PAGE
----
• C

printf, scanf, characters with logical comparisons

ok, this is infact my second day of learning C, hence i'm very very new.  I have made the following code so far:
//-----------------------------------------------------------------------------
#include <stdio.h>
#include <stdlib.h>
int main() {
int *p;
char myChar;
p = (int *)malloc(sizeof(int));
printf("Enter in a value to be stored in a block of memory: ");
scanf("%d",p);
printf("The value %d is stored in address %d\n",*p,p);
printf("Do you want to look at more memory integers? (Y/N) ");
scanf("%s",&myChar);
printf("You Said: %c\n",myChar);//Works
//if(myChar=="y"){printf("Confirmed, you typed y!");}//Doesn't Work
free(p);
}
//-----------------------------------------------------------------------------

I supose i have 3 small questions on this:

1)  I've used in scanf %s and in printf %c, is this correct?  (seems to work - ish)
2)  Why doesnt the comented out code work (when it's not commented of course)
3)  When you input an integer into p (line 9), the code runs as expected, however if you input a character into there, it was to my belief that it would convert it into ASCII and leave it as an integer, well it seems to do that, but it also skips the second scanf function and places that character into the variable myChar, why?

Thanks in Advance
Ask for clarificaiton if required :)
Lee
LVL 2
pitmanromfordAsked:
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PaulCaswellCommented:
Lee,

>>1)  I've used in scanf %s and in printf %c, is this correct?  (seems to work - ish)
This is essentially correct but the scanf will read ALL the characters that the user enters and add a '\0' on the end to make it into a string. You are telling it to put the result into a ONE character memory location (char myChar).
I'd suggest you use 'char userEntry[80]' or something like that.
This is what is commonly termed a 'buffer overflow' bug and is very common.

>>2)  Why doesnt the comented out code work (when it's not commented of course)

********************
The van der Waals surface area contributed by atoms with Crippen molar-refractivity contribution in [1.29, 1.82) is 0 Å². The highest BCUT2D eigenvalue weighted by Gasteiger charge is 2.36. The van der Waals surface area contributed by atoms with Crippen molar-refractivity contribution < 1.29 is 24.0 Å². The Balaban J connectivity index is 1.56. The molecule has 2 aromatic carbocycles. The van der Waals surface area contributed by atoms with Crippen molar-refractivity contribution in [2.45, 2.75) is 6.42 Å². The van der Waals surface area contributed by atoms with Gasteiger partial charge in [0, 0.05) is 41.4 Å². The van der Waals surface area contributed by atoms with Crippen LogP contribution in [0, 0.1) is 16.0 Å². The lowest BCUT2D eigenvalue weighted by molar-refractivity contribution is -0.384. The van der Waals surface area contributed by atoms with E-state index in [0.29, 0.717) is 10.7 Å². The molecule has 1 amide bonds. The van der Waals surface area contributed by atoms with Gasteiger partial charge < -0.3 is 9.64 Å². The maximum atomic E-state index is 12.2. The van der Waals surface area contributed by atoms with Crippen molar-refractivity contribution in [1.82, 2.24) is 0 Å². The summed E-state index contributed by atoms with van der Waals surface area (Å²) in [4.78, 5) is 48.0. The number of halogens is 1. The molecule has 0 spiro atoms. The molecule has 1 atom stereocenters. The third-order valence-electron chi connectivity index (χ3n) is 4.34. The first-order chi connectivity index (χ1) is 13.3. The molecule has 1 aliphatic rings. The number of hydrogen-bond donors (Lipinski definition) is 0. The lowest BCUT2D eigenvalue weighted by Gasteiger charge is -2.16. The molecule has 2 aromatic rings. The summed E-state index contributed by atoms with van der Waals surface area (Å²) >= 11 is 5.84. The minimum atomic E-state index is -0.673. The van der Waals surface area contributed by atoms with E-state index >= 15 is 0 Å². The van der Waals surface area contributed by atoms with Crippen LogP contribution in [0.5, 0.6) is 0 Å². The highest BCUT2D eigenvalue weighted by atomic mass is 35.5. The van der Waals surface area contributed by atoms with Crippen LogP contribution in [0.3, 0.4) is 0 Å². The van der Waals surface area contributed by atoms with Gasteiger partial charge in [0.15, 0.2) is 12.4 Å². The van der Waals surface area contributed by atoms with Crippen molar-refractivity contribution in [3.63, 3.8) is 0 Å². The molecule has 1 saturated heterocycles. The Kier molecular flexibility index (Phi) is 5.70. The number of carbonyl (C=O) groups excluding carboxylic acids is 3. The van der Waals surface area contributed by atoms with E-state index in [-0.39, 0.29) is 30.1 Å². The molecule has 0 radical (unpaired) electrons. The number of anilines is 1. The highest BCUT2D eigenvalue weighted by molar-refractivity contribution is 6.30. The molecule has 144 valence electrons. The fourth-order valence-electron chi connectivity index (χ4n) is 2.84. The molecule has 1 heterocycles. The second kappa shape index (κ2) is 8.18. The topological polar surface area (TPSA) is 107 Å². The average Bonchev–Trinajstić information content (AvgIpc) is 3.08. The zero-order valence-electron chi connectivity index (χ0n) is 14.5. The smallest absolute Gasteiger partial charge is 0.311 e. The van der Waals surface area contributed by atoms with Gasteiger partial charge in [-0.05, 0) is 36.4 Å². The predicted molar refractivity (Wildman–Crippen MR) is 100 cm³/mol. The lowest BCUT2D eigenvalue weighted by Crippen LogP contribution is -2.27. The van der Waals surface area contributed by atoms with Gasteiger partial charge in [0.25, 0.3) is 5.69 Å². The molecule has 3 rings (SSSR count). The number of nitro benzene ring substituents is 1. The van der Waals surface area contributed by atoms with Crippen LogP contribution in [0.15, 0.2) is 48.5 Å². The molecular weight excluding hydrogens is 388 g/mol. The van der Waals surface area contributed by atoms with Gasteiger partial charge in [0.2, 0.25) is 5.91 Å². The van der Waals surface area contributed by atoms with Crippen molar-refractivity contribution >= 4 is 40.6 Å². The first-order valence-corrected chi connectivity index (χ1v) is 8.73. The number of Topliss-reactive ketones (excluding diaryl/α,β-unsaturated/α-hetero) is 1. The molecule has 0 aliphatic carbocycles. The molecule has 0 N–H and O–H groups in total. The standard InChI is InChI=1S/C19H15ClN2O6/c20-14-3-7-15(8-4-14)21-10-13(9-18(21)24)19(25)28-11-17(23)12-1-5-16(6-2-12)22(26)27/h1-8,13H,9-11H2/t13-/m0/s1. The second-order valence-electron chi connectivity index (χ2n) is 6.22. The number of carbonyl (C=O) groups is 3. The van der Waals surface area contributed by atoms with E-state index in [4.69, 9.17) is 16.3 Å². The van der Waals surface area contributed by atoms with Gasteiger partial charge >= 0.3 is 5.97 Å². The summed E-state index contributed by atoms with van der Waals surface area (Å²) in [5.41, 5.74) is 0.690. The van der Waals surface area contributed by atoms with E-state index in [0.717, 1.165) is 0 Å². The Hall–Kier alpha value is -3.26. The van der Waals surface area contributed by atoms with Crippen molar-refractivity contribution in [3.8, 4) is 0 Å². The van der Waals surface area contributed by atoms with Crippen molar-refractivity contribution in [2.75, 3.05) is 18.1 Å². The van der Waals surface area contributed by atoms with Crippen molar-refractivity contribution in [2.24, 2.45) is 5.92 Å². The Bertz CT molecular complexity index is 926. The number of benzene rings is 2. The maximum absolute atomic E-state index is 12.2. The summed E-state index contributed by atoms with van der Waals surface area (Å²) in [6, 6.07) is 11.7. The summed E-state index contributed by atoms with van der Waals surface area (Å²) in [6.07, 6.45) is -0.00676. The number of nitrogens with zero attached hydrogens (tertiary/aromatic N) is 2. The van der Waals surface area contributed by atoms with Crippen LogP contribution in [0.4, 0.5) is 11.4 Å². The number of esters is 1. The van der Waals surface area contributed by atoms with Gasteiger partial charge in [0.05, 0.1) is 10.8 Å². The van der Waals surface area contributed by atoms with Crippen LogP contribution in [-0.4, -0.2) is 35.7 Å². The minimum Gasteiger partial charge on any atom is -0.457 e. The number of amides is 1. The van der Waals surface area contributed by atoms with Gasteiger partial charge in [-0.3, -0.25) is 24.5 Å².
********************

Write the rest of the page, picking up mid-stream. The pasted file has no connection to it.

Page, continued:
Because 'myChar' is a character and "y" is a string (an array of charactyers terminated by a zero code). To get a particular character out of a string use 'string[0]' for example. To compare strings you have to call a library function such as 'strcmp'.

>>3)  When you input an integer into p (line 9), the code runs as expected, however if you input a character into there, it was to my belief that it would convert it into ASCII and leave it as an integer, well it seems to do that, but it also skips the second scanf function and places that character into the variable myChar, why?
Because 'scanf("%d") will read all digits in the user input (none in this case). The remaining characters will then be presented to the NEXT scanf.

NOTE:
printf("The value %d is stored in address %d\n",*p,p);
Only works because an integer is the same size as a pointer. Most implementations allow for %p for pointers.

Any more questions?


Paul
0

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pitmanromfordAuthor Commented:
Hi paul, sorry for the late reply, had to go out just after I posted the quesiton.

I originaly learnt VB, then actionscript (flash), and now i've moved swiftly onto C.

In VB you could handle errors rather easily, in actionscript errors never crashed the program, it would just skip out the lines of code.  However in C it appears that there's no way to trap an error, if an error occurs your entire applicaiton crashes, and one would think that you have to anticipate every kind of error, such as dividing by zero, or the user typing in too many characters etc...

How would you avoid the problem of 'buffer overflow'?

Cheers
Lee
0
PaulCaswellCommented:
>>How would you avoid the problem of 'buffer overflow'?
In C, you have to use functions that can be passed limits.

Sadly, the ANSI standard was developed before buffer-overflow issues were considered important. Microsoft have tried with their extensions to the ANSI standards. They took the concept of a count-limited version of strcpy being called strncpy and produced snscanf etc. Sadly, this didnt catch on as the changes werent terribly well documented or consistent.

Generally speaking, you have to write your own.

Paul
0
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